It wouldn't have been a major surprise if Hitchcock had been an even campier mess than the laughably bad Lifetime Television biopic Liz & Dick, starring that rock 'em and sock 'em actress Lindsay Lohan.
In fact, the real surprise is just how soulful a film Hitchcock is in the hands of director Sacha Gervasi and co-leads Anthony Hopkins and Helen Mirren. Hopkins, of course, plays the legendary director whose wry delivery masked a rather devious personality and an absolutely brilliant cinematic mind. When Hopkins' criminally underseen film World's Fastest Indian came out, many called the film his finest work to date.
Audiences certainly didn't crowd the theaters, but those who did quite often agreed. While I was never quite in the camp that declared World's Fastest Indian Hopkins' best performance, I may very well be willing to go out on a limb for such a statement with his absolutely mesmerizing performance in Hitchcock.
Lindsay Lohan, are you watching?
It is possible to portray a character's quirks and foibles without turning them into a caricature of themself, a fact that has been seldom truer than it is with Hopkins as Hitchcock. The film is based upon Stephen Rebello's book Alfred Hitchcock and the Making of Psycho. The vast majority of the film centers around the period leading up to Hitchcock's Psycho, along with the actual production of the film that was turned down for financing by the studios and only distributed when Hitchcock himself financed the film.
Despite his popularity as a filmmaker, Hitchcock is a mysterious enough figure that the story in Hitchcock won't likely ring as overly familiar for most folks beyond the hardcore fans of the filmmaker and film history buffs. It's interesting to see how much of a struggle Hitchcock had in getting Psycho made despite his previous successes and solid reputation. It took one questionable film, the now considered masterpiece Vertigo, to impact Hitchcock's ability to do anything he wanted. The scenes of him investing himself, his money, his home and his very career in order to make a truly good horror film are among the best scenes as they reveal the passion for film that existed behind the mystery of the man.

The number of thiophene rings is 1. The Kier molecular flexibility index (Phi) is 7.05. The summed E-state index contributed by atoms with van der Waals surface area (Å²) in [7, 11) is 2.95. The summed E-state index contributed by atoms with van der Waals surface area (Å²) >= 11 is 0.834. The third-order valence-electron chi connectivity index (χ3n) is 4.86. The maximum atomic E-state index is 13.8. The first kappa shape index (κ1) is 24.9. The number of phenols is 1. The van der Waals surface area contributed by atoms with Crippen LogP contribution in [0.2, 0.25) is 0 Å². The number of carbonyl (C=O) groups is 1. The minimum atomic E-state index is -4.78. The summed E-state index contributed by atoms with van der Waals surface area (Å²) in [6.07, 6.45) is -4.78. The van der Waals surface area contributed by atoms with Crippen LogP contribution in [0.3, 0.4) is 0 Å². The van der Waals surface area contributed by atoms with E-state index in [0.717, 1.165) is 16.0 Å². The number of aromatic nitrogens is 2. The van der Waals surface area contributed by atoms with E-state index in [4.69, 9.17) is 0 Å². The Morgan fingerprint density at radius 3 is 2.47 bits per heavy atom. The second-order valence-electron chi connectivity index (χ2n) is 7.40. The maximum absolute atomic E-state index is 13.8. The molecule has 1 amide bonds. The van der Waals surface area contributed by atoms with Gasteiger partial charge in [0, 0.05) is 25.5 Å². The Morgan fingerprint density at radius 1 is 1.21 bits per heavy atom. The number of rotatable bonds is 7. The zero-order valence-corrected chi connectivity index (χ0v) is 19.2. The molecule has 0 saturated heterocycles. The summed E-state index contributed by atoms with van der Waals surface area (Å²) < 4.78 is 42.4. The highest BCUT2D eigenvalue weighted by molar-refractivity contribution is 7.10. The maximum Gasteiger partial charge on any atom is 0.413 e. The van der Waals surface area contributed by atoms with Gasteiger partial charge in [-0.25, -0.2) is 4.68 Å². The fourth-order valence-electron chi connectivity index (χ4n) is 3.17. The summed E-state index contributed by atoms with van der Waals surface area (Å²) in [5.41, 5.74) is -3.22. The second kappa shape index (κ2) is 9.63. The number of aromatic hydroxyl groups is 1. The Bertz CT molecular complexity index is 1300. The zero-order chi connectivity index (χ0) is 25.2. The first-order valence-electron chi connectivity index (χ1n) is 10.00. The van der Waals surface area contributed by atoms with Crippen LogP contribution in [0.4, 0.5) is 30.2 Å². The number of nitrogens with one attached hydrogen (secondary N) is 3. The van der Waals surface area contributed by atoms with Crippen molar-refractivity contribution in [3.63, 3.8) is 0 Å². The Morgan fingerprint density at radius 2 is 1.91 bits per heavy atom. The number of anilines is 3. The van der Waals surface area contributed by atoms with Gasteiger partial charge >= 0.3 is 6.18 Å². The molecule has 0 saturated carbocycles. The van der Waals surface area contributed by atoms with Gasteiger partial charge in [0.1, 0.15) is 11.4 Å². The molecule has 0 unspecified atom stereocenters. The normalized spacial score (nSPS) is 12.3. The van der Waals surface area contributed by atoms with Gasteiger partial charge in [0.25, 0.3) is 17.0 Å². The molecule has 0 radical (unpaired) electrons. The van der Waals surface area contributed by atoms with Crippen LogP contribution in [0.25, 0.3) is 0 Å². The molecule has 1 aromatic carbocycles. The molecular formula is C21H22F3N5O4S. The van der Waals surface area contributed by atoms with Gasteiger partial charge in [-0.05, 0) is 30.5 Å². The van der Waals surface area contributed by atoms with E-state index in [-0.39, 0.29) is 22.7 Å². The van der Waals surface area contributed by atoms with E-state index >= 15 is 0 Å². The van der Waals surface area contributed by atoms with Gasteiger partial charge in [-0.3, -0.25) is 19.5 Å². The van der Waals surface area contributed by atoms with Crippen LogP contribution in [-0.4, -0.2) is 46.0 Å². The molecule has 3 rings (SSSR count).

As marvelous as Hopkins is, the film simply wouldn't be the same without the presence of Helen Mirren as Hitchcock's longtime companion Alma Reville. Hitchcock doesn't hold back in showing that Reville was in all likelihood as equally brilliant as Hitchcock himself, though she was trapped in a time and institution where women weren't allowed to be so. Hitchcock himself often seemed to take her for granted, and it's that battle between her own hopes and dreams and her devotion to Hitchcock that adds such a deep emotional resonance to Mirren's wonderful performance.
Scarlett Johansson does a terrific job here as Janet Leigh, Hitchcock's lead actress in Psycho who was killed off in the film's first thirty minutes (sorry if that's a spoiler. Hey, you've had 40+ years to see the film). Jessica Biel, a hit and miss actress who had me worried in this casting, redeems herself quite nicely as Vera Miles, a Hitchcock fixation who had the audacity to get herself pregnant and ruin Hitchcock's almost disturbing, yet unrealized fantasies. An almost unrecognizable Toni Collette is terrific as Hitchcock's longtime secretary.
At first thought, Danny Elfman seems an odd choice to score the film but the choice pays off greatly with a delightfully quirky, yet touching score. Judy Becker's production design is top knotch and manages to evoke memories of Hitchcock's films without mocking or caricaturizing them. D.P. Jeff Cronenweth keeps the lensing stylishly retro in presentation.
Hitchcock may not be a film for everyone, but fans of Helen Mirren and Anthony Hopkins would be foolish to miss award-worthy performances by both performers. The film may not leave the strongest impact of any film in 2012, but for what it's trying to accomplish it's a beautifully constructed and immensely satisfying day at the movies.